Not that Dewey should get all the credit. Creator Zander Lehmann’s beautiful script accomplished so much in its brief 26 minutes that it’s staggering, and that’s due in no small part to the ways he chooses to spend those minutes. In Monica and Alex’s sex scene, softly lit and unexpectedly romantic, the camera seems to linger as though it’s hesitant to turn away. Contrast that with the businesslike and awkward encounter with April in “Animals”. Like the elevator scene, it’s wordless, but reveals a great deal about what, exactly makes Alex so lonely. He feels something for this woman, based on her personality alone, and he’s so startled. What a sad thing, to have connection be so unfamiliar.


It’s just the runner-up in the race for Alex’s biggest moment of sad, though. The winner, of course, is his second Snooger profile. Lehmann gives Valerie some hope—there are more than 4,000 fish in her sea of casual partners, and they all want to talk to her right now—but there’s no such optimism for Alex. That simple, resigned click of the match button on his honest profile was never going to turn up any results. The algorithm’s not perfect yet.

Laura’s story was the weakest of the three this week. Tara Lynne Barr gets better and better, but fantasizing about a teacher and not knowing what to do about it is way more interesting to me than an affair with said teacher, which is where the show looks to be heading. But any reservations given by that turn of events were more than balanced out by the always welcome appearance of Frances Conroy. Casual was promising from the start, but with the inclusion of such a great performer and the streak of two excellent episodes in a row, expectations are soaring.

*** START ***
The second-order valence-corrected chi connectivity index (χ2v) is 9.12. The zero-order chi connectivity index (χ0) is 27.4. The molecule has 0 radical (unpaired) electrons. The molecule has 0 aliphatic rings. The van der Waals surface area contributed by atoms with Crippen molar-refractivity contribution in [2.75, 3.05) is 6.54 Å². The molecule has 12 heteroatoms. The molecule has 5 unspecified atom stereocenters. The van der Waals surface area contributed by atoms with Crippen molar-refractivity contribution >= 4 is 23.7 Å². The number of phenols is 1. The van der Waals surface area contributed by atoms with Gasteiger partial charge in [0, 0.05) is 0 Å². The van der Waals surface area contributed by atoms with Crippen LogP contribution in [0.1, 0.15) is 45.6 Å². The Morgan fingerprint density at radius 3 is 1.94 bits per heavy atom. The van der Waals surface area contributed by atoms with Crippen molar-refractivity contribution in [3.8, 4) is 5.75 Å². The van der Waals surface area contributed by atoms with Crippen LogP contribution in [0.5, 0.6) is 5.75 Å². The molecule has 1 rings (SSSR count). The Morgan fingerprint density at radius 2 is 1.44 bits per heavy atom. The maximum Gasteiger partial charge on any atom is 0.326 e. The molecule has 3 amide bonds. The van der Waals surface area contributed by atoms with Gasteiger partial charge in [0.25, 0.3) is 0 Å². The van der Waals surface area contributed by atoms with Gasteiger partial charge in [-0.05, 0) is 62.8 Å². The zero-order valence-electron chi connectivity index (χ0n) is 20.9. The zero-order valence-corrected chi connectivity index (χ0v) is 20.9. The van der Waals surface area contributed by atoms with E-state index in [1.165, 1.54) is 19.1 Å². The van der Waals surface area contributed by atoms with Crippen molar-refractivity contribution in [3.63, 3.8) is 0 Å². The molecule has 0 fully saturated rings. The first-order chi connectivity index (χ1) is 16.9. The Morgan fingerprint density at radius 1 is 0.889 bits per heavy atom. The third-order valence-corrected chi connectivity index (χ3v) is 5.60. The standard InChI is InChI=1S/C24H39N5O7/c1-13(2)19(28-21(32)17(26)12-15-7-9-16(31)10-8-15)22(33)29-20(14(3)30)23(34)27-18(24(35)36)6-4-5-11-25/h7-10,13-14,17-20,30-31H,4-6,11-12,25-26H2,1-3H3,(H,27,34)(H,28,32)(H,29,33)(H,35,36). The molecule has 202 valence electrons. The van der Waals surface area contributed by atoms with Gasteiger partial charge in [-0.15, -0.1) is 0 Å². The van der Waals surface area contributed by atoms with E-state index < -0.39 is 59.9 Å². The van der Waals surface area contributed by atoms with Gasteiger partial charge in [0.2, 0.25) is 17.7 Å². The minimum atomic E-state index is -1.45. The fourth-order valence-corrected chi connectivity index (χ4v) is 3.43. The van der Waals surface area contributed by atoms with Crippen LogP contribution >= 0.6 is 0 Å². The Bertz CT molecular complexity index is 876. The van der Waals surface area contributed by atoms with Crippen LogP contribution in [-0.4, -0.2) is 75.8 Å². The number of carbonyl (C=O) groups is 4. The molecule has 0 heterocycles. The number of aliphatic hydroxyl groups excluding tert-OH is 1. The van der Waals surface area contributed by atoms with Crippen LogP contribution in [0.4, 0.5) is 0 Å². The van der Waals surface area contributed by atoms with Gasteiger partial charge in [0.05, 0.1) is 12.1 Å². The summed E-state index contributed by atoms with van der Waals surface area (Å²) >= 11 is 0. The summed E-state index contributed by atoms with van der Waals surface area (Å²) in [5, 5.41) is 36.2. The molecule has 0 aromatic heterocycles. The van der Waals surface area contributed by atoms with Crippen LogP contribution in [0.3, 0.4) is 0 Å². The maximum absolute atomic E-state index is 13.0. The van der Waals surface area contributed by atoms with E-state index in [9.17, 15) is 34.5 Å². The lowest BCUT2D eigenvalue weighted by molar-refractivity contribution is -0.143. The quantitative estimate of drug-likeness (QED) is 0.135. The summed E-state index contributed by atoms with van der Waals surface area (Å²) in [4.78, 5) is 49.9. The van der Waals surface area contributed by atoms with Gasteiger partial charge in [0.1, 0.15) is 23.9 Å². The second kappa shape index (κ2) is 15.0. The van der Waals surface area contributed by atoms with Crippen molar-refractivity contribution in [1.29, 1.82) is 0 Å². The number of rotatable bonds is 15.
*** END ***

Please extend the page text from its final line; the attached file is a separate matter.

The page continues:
Stray Observations

  • “She was like the Michael Jordan of casual sex. You just try to be Ron Harper.”
  • “Hey, it’s that guy!” watch: Stefanie Black, who was one of the only good parts of a seriously lousy subplot on Scandal before biting the dust. Also Andy Buckley, who plays Paul, has been in just about everything, but might be best known as David “Suck It” Wallace, CEO of Dunder Mifflin.
  • I really wish that I hadn’t known that Ruth Fisher/Myrtle Snow/Loretta Stinson was going to show up. What a great surprise that would have been.
  • “Every time we fuck it’s like a struggle to survive.”
  • The youngest Laura has ever looked was when she showed up to that lunch and realized it was a photography club meeting. I’m not sure if that was great acting, great direction, or just a viewer’s bias, but she really looked 16 for the first time in the whole series.
  • Sorry that we’re just now caught up! There’s a long story but the short one is that I’m an idiot. The next review will be up Wednesday.
  • Seriously, “…” is a great title in theory but a total pain in the ass in practice. I suppose that’s appropriate, as it was every bit as frustrating as it is when someone is sending a text for a million years.